A Shout in the Street
….the anger in the marking in Victor Sloan’s images is literally visible on the surface of the works. Sloan brings the meaning of the work to the surface of the photographic print, most clearly in the Belfast Zoo series, in exactly the same way that the chimpanzees press forward, from a darkness, against the scratched and battered surface of the perspex barriers. The marking, in this case in an early set of works, is a given but in later series is deliberately made by the artist in/on works which both describe and deny the illusion of pictorial space, to bring the anxieties of the subjects represented to the surface. That tension has been used extensively and consistently by Sloan in his work and is handled with particular subtlety in the Day of Action series, where the emptiness of the photographed locations in Bangor, on the day of a political strike in Northern Ireland, is negated by the gestural marks on the print which are like ectoplasmic ghosts of the people who are absent and can only be made visible as insertions by the photographic process.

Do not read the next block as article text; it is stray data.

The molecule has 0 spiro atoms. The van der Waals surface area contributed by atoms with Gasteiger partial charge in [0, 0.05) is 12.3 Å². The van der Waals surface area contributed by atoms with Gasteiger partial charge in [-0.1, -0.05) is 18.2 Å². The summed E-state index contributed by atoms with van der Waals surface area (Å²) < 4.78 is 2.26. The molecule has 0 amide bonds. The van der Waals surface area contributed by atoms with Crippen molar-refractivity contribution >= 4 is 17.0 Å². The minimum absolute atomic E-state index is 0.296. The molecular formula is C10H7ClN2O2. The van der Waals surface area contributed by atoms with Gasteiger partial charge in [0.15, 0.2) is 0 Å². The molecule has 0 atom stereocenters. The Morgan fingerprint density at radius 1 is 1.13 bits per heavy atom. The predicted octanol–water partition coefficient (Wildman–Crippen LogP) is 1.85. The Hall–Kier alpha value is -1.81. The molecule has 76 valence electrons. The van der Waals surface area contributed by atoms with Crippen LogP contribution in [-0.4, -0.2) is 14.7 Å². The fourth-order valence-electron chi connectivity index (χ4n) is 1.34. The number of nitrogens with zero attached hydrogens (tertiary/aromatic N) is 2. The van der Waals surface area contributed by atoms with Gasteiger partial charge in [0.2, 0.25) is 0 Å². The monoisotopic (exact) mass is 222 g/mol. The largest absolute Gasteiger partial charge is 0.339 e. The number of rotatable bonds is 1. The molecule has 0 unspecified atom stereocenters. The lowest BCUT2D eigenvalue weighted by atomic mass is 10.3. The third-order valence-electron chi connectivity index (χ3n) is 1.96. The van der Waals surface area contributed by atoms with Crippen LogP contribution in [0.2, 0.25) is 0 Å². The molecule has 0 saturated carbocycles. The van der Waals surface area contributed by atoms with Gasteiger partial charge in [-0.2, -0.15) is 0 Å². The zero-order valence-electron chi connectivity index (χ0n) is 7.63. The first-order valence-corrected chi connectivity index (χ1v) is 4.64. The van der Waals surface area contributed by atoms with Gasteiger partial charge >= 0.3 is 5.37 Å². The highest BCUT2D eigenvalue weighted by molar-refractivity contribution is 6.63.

Extact from A Shout in the Street: Collective Histories of Northern Irish Art, by Declan McGonagle, published by the Golden Thread Gallery, Belfast, Northern Ireland.